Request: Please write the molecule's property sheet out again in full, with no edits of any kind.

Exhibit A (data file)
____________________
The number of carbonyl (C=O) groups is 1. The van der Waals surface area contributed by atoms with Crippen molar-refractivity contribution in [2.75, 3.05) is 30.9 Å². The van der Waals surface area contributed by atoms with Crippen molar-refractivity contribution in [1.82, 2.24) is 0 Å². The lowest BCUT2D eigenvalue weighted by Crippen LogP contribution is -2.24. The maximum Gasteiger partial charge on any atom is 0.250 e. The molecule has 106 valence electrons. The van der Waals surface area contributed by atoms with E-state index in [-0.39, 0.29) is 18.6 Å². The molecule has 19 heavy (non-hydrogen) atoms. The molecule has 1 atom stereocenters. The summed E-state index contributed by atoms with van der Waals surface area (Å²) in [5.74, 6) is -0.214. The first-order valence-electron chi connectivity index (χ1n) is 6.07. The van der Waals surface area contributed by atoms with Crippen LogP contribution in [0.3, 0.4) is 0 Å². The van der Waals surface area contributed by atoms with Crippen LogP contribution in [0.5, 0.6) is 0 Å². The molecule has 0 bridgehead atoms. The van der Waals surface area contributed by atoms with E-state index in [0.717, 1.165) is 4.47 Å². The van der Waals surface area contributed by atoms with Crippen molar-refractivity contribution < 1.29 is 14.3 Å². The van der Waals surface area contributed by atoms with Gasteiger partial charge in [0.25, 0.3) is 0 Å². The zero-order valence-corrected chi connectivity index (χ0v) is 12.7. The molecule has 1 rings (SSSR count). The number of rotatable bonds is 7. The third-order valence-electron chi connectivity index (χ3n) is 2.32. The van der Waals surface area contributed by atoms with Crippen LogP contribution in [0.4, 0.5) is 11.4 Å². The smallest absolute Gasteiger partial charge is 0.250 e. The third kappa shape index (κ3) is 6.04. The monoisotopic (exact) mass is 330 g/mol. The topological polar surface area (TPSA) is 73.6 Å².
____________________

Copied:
The number of carbonyl (C=O) groups is 1. The van der Waals surface area contributed by atoms with Crippen molar-refractivity contribution in [2.75, 3.05) is 30.9 Å². The van der Waals surface area contributed by atoms with Crippen molar-refractivity contribution in [1.82, 2.24) is 0 Å². The lowest BCUT2D eigenvalue weighted by Crippen LogP contribution is -2.24. The maximum Gasteiger partial charge on any atom is 0.250 e. The molecule has 106 valence electrons. The van der Waals surface area contributed by atoms with E-state index in [-0.39, 0.29) is 18.6 Å². The molecule has 19 heavy (non-hydrogen) atoms. The molecule has 1 atom stereocenters. The summed E-state index contributed by atoms with van der Waals surface area (Å²) in [5.74, 6) is -0.214. The first-order valence-electron chi connectivity index (χ1n) is 6.07. The van der Waals surface area contributed by atoms with Crippen LogP contribution in [0.3, 0.4) is 0 Å². The van der Waals surface area contributed by atoms with Crippen LogP contribution in [0.5, 0.6) is 0 Å². The molecule has 0 bridgehead atoms. The van der Waals surface area contributed by atoms with E-state index in [0.717, 1.165) is 4.47 Å². The van der Waals surface area contributed by atoms with Crippen molar-refractivity contribution < 1.29 is 14.3 Å². The van der Waals surface area contributed by atoms with Gasteiger partial charge in [0.25, 0.3) is 0 Å². The zero-order valence-corrected chi connectivity index (χ0v) is 12.7. The molecule has 1 rings (SSSR count). The number of rotatable bonds is 7. The third-order valence-electron chi connectivity index (χ3n) is 2.32. The van der Waals surface area contributed by atoms with Crippen LogP contribution in [0.4, 0.5) is 11.4 Å². The smallest absolute Gasteiger partial charge is 0.250 e. The third kappa shape index (κ3) is 6.04. The monoisotopic (exact) mass is 330 g/mol. The topological polar surface area (TPSA) is 73.6 Å².